High Risk Merchant Accounts : Best Reviews of 2018
Merchant account is a contract between a business and a bank or a financial institution. This contract ensures that the bank accepts payments for the products or services on behalf of the business. These High Risk Merchant Accounts acquiring banks ensures that a merchant or company can accept payment from international customers for the products or services they deliver. Thus merchant accounts form a vital part of any E-commerce business.
There are two types of merchant accounts. First is the normal account, where the High Risk Merchant Accounts can directly access the card and ensure that it is a legitimate customer, thereby the risk involved is minimal. The second type of High Risk Merchant Accounts involves the accounts where it is not possible to visually testify the customer. These types of accounts include adult entertainment merchants, online tobacco merchants, replica merchants, online gambling merchants, pre-paid calling merchants, VOIP merchants, multilevel marketing merchants, or any transaction that takes place with the customer physically not present. Thereby, the possibility of fraud activity is much greater with this type of business which results in classifying these types of accounts as “high risk” ones. Naturally, these high risk merchant accounts present the risk of the dreaded charge backs for the banks in question. It has been proved by various researches that these high risk processing transactions are more susceptible to fraudulent transactions.
High Risk Merchant Accounts : Things to Note and Avoid
Although many business owners use the terms, "return" and "chargeback" interchangeably, they do not have the same meaning. A merchant return is simply a means to repay a customer who decides not to keep a product or retain a service. Often, when a return is initiated, a merchant may credit the customer's account on the same credit card that was used initially at the time of the transaction. Store credit may also be an option when a customer requests a return.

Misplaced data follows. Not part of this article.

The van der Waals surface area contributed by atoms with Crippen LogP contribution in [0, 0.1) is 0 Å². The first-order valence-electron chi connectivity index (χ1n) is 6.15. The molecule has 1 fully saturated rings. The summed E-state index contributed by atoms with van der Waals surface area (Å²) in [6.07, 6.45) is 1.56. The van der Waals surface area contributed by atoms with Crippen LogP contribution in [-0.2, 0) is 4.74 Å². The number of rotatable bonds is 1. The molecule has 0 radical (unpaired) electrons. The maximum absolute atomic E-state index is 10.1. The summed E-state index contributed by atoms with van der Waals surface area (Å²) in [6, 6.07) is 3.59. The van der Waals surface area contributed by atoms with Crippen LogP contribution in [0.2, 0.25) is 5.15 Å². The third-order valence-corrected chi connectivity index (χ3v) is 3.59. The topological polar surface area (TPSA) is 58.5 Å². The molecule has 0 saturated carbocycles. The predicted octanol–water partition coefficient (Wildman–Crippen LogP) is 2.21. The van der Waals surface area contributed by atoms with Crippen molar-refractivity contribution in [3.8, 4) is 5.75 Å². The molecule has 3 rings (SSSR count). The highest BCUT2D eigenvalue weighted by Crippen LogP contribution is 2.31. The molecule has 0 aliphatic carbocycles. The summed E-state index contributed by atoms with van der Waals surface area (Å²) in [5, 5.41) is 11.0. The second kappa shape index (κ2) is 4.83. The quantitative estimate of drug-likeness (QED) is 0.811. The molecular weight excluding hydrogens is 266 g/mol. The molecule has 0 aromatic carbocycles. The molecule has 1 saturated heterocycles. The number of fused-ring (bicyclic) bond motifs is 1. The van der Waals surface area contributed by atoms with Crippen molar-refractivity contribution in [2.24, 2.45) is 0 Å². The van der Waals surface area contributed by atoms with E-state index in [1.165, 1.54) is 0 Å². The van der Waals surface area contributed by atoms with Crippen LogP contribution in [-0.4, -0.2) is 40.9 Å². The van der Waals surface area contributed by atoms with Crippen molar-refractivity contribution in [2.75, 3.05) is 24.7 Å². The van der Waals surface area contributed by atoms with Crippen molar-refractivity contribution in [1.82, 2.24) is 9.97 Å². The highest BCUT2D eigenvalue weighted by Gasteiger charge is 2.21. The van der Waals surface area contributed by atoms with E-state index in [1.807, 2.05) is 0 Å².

The business practice of a return is between the merchant and the customer, and does involve any third party, such as the merchant account provider, it's acquiring back, or the cardholding associations.
In contrast, a chargeback typically involves third parties. Here, the customer does not announce dissatisfaction with the product / service (or bewilderment in even receiving the charge) to the merchant, but rather to the card-issuing bank. The merchant is eventually notified and can try to "win back" the funds that were taken away as a result of the chargeback.
Consequently, many merchants don't realize that if their chargeback ratio is 1-2%, their credit card processing account may be closed. Surprisingly, even refunds are calculated in this ratio, although their assigned "weight" is less than actual chargebacks. (I don't know the formula but I'm guessing that 5-10 refunds equal one chargeback.)
Ethical and fair-minded business owners, especially those who run businesses with solid past credit card processing records, need not worry too much about the possibility of a closed merchant account. As time elapses, the relationship between the merchant account provider and business owner develop and a great sense of trust between both entities develop.
Of course, the objective of any business owner must be to eliminate or reduce the frequency of refunds and chargebacks - both of which can hinder a business's growth. Indeed, refunds vs. chargebacks is a losing game for any merchant.